Pratical Boat Owner: One of the biggest sailboat names in British boat building, Southerly Yachts, has folded again, writes Barry Pickthall. It comes just 13 months after the brand was ‘rescued’ from an earlier receivership.
The builder, which once employed 165 people at Itchenor Shipyard and its moulding operation in Havant, went down with the loss of 50 jobs.
A creditors meeting held at the Gatwick Hilton Hotel on 22 August was told that efforts to refloat the building arm of the business had failed and that once three yachts currently under construction for customers were completed, production of the Southerly brand would cease.
Chris Stephens from FRP Advisory was once again appointed receiver but, like last year, when the assets available to offset debts amounted to little more than the office furniture and a database of potential clients, there are precious few pickings.
A spokesman for FRP Advisory refused to divulge the list of outstanding creditors for Southerly Yachts Ltd or its level of indebtedness to Boating Business, stating that this will eventually be published by Companies House.
The land and buildings at Itchenor are owned by Sunchalk Ltd and the mouldings, intellectual property rights to the Southerly, Fisher and Vancouver yacht brands together with equipment and machinery, all remain outside the grasp of the receiver.
Northshore Yachts was formed in 1971, and purchased by Lester Abbott from founder Bryan Moffatt for a reputed £4.5m in 2003. Mr Abbott invested heavily in expanding the Southerly range, building two new factory buildings – the latest of which was opened by Princess Anne in 2010.
After this crash, Mr Abbott also faced criticism from within the marine industry for leaving key suppliers high and dry. Their reluctance to supply the new Southerly Yachts business with vital parts forced Mr Abbott to pay off past debts, and companies like Iron Brothers which manufactured Southerly’s unique swing keels, and was owed £59,000, is owed just £38.00 this time.
Spokesmen from Tek Tanks, Houdini Windows, Holman Rigging and IPC Media, which all took considerable hits in the 2013 bankruptcy, also reported that they have been paid off.
The first sign of problems came at the beginning of August with the removal of mould tools that had littered the Itchenor foreshore ever since Northshore’s moulding facilities in Havant were wound up and moved suddenly to a field behind the Northshore production facility.
A week later, staff arriving for work found the yard locked and a note posted on the door telling them to return home.
A small team of builders was later recalled to complete the three remaining yachts in construction.
Even before the creditors meeting, the Itchenor facility had re-opened for business under the name of Northshore Shipyard Ltd. A new sign on the gate proclaimed ‘repairs, storage, moorings and all types of work carried out – at competitive rates.’
Yachting & Boating World: The RNLI were called out to the scene following reports that the boat and skipper had gone missing.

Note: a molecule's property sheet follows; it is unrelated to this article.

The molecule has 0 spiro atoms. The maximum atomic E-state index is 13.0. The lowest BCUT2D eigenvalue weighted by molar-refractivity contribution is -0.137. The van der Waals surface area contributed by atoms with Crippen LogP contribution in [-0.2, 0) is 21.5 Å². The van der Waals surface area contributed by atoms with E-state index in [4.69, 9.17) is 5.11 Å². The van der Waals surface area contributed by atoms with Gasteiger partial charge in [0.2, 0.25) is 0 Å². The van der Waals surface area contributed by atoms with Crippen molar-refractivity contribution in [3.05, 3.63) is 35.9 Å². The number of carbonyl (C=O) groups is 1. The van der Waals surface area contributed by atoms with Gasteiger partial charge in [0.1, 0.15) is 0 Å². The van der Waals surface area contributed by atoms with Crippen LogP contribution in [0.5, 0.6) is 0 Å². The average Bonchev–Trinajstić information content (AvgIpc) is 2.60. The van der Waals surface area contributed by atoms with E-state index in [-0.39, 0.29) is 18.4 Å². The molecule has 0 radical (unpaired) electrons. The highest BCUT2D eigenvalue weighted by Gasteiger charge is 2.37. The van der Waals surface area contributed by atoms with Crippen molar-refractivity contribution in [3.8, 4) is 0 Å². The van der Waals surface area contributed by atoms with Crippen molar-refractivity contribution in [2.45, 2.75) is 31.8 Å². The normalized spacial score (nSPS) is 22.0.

A major search for a missing powerboat and its skipper was launched in the early hours of Saturday morning after a vessel crashed into a buoy in Cork.
The RNLI received reports that the vessel was missing after it collided with a channel marker buoy at 12.45am.
Volunteer crews attended the scene in the lower part of Lough Mahon shortly after the call.
Coast guard boats and shore teams also joined the search for the motorboat, along with two aircraft.
After extensive searches of the area, the motorboat and its slightly injured skipper were eventually located at a marina in Crosshaven and all rescue crews were stood down just before 3.30am.
Motorboat & Yachting: Draco makes its return to the UK market with the new 26.
The 26 is the largest boat that Draco will build, with a 23 and 19 to follow.
Simplicity is the key to the 26’s charms, with single outboard power and a clear, sociable deck space adding to the turn-key-and-go ethos.A fine entry and sharp hull is likely to make the 26 comfortable in the choppy stuff.
Sealine has confirmed that it will be launching a new 33ft sportscruiser at the PSP Southampton Boat Show starting 12 September till 21 September 2014.
Details leaked by a dealer suggested that the new model would be called the S32, however we can confirm the model Sealine will be unveiling will be called the S330.
Designed in-house by Bill Dixon and the team at Hanse, the S330 is new from the ground-up, with Sealine keen to distinguish it from the S380 (pictured above).
Single and twin-engine choices will be available and a source close to Sealine described the styling as “stunning”.
Full plans are due to be revealed to the press at the Cannes Boat Show (9-14 September), before the boat is unveiled at Southampton the following week.
Photos, prices and specifications are expected to emerge in the coming weeks. Watch this space for much more on what will be the most compact model in the Sealine range.
Motorboat & Yachting: After dismissing the London show to launch the 430 at Düsseldorf, Broom comes to Southampton this year with the 430 making its major UK debut.
Out is the cream leather and glossy cherry wood and in comes cool, dark timber, muted cloth upholstery, harder angles and splashes of lime green about the place. It is, quite simply, a lovely place to spend time.
The unique layout of this aft cabin cruiser still works brilliantly and offers so much more living space than the equivalent regular flybridge. How many boats this size can offer two ensuite cabins with so much privacy?